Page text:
In a telephone interview earlier this week, Bossio said that, if the CCCTE and other opposition groups are successful in seeing this change in legislation enacted, it would make approval of the proposed BREC all but an impossibility. “If (the MOE does) go ahead with the review… and pass legislation to change the act so that landfills can’t be built on fractured limestone, pretty much in and of itself, I think it would be very difficult for the MOE to then say ‘but it’s OK to go ahead with the BREC,’” said Bossio. “Even if WM does get their EA in prior to the legislation being changed, it stands to reason that (the MOE) rejected it once because of issues around contamination and environmental risk, how are you going to turn around and OK an EA when you’ve already passed legislation to say that it isn’t a good idea to build landfills on fractured limestone?”
Bossio also said that if the groups’ suggested changes are adopted, it will mean their fight WM is finally over. “It really behooves the MOE to step forward and finally settle this issue about where to locate dumps, for everybody’s sake,” he said. “I certainly don’t want to see another community go though what we’ve gone through for 15 years. It’s not right, it’s not fair, to (impose) that kind of burden.”
Randy Harris, manager of the BREC and the closed Richmond Landfill site, suggested that the changes proposed by the opposition groups are redundant in that WM still has to prove through its EA that its proposed new landfill will meet current environmental standards. Further, he said that as long as those environmental standards are met, there will be no risk to groundwater around the new landfill.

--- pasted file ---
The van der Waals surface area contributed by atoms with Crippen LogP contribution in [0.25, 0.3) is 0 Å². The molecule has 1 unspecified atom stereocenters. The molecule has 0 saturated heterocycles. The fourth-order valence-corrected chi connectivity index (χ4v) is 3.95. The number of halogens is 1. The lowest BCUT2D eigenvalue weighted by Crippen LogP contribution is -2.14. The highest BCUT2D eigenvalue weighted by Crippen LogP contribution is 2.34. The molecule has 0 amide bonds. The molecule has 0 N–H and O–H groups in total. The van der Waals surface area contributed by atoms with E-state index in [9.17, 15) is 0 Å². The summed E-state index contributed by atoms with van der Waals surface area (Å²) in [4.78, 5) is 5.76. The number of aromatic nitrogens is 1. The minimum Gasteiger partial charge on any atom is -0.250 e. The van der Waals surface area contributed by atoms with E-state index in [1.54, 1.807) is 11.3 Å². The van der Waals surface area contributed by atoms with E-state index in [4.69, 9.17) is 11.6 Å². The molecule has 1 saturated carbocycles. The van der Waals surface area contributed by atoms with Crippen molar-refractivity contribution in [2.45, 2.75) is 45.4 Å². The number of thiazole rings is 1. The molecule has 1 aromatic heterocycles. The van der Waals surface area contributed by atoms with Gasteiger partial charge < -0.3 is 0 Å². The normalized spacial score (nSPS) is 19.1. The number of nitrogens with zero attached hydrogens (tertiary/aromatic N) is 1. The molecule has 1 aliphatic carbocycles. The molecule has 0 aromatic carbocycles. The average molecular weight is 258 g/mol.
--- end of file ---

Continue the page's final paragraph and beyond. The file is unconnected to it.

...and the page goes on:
“If you follow the new regulations, it protects the environment in this type of geology. The BREC intends to meet or exceed today’s regulations, and they do protect the environment,” he said. “It has to be (able to be monitored) and it has to meet present-day regulations. You don’t have to worry about the geology if you do it by regulation.”
He said that the BREC would include a state-of-the-art liner and leachate collection system — something which is absent in old landfills around the province. “They continuously want to put out some kind of projection that modern landfills are still done like in the old days, where you put the garbage right on the rock in an old quarry or something,” he said. “There are rigorous liner systems and regulations and engineering that protect the ground water, that we’ll have to meet. It’s not like dumps in the old days.”
Harris also said that shipping garbage long distances is not environmentally friendly. “The most environmentally correct thing to do is to handle your waste close to the source,” he said. “We have to handle our waste. We can’t keep shipping it away, out of the country, hoping it will go away. It can be done right with these modern liners and these modern regulations.”
Under the EBR, the Environmental Commissioner will forward a copy of the application for review to the MOE, which administers the EPA. The ministry will have 60 days to decide whether the requested review will be conducted by ministry staff.
“You just don’t build dumps on fractured limestone, and I think it’s high time that the MOE finally put that issue to rest — not just for us but for all the other communities out there that are going to be dealing with this sort of issue,” said Bossio.